What Great Bosses Know about Top-Down Management

I’m not a fan of the “top-down” or “command-and-control” management style — except when it’s perfect for the occasion.

That’s why it’s important to know the limited circumstances when “I’m the boss, do exactly what I tell you” is the best approach. There are five key times, and we’ll identify them.

First, let’s understand why top-down management is usually damaging to staff, to quality and to your reputation as a manager.

Top-down management presumes that only the boss has the right answers. It vests power in the hands of people with titles and demands unquestioning compliance from people without them.

It’s rooted in what psychologist Douglas McGregor called Theory X. That’s a management belief that employees are born slackers and need strict supervision. Compare that to Theory Y, which says that work is a natural part of life, employees generally want to do well, and they do better when they’re encouraged and involved in decisions about their work and workplace.

Top-down bosses deny people that input, and this kills intrinsic motivation. People don’t self-start, they just wait for orders. They feel micromanaged and untrusted. As the authors of “Why Your Employees Are Losing Motivation” point out:

“Incorporating a command-and-control style is a sure-fire path to demotivation. Instead, redefine your primary role as serving as your employees’ expediter: It is your job to facilitate getting their jobs done.”

So, down with top-down! Unless it’s really needed, and sometimes it is.

There are times when the person in charge should grab control. The trick is to know when and why; to do it intentionally, not erratically; and to do it in a way that people appreciate — with clarity, calm and character.

Here are five key scenarios:

  • The situation is urgent and the manager has a high level of expertise.
A decision is needed immediately about a breaking opportunity or challenge. Taking time to gather input would be counterproductive. The boss has a good grasp of the issues and, in making the decision, won’t be stunned by unintended or unexpected consequences.
  • People are in conflict and unwilling or unable to resolve matters themselves.
Great bosses coach their staff to resolve conflicts at the lowest possible level. But when they don’t, the supervisor has to make a call. If a boss has to do this too often, it’s a sign of weak leadership — a “wait until your mom/dad gets home” kind of culture fostered by the boss.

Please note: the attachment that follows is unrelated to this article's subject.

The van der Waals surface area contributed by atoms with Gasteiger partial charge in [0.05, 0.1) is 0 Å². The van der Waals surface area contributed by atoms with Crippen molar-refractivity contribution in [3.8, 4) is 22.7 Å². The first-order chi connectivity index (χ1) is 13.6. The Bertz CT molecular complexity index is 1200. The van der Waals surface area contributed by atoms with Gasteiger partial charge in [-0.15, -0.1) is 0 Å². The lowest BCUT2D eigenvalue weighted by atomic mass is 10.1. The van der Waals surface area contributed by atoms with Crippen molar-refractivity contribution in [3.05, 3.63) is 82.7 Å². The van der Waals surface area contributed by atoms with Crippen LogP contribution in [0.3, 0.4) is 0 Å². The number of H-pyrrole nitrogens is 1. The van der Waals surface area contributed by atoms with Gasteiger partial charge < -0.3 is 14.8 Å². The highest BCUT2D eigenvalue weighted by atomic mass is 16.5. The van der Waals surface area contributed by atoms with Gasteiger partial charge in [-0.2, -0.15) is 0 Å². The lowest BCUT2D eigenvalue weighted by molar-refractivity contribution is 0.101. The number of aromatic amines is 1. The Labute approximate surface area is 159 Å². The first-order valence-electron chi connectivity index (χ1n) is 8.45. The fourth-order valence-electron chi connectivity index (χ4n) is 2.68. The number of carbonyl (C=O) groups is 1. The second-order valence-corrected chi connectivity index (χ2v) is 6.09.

• People are tired or frightened and need an executive decision to empower them.
The journalism example of this comes in breaking news situations. Everyone on the team rushes in when the Big Story breaks and works until exhaustion. Strong leaders know when to order someone to go home and come back rested so the team has strength for the long haul.

Such leaders also know when a team is demoralized by a setback of some sort and need a confident, unequivocal call to action that says, “Do this now. I believe in you.”

  • The decision carries a high degree of risk for the decision-maker.
Sometimes bosses need to make a call that involves major expense, bending the rules or trying an unorthodox approach. It could work well or it might backfire big time. Great bosses don’t delegate decisions that could harm the decision-maker. They assume the risk themselves.
  • The manager is confronting a truly bad opponent.
Every now and then, you have to punch a bully in the nose, so to speak. It stops the bully and sends a clear message to everyone who witnesses it. The bully may be someone in your organization or some type of competitive or external threat.

You may be an even-tempered team builder of a boss and darn proud of it. That doesn’t mean you don’t know how to turn up the heat. Your good emotional intelligence helps you read a situation and know that the best thing you can do is look the problem person in the eye, demand compliance and not back down.

Leadership styles are like dance steps. If you know only one set of moves, you risk being out of step with the music of the moment. Great bosses know when to stomp and when to soft-shoe.

Great bosses also understand that when they shift into top-down mode, they need to follow up. I’ll tell you what you need to do after a command performance in today’s podcast: What Great Bosses Know about Top-Down Management.

Poynter’s “What Great Bosses Know” podcast is sponsored by The City University of New York Graduate School of Journalism. You can download a complete series of these podcasts free on iTunes U. Poynter’s leadership and management expert Jill Geisler shares practical information on leadership and management that’s valuable for bosses in newsrooms and all walks of life.

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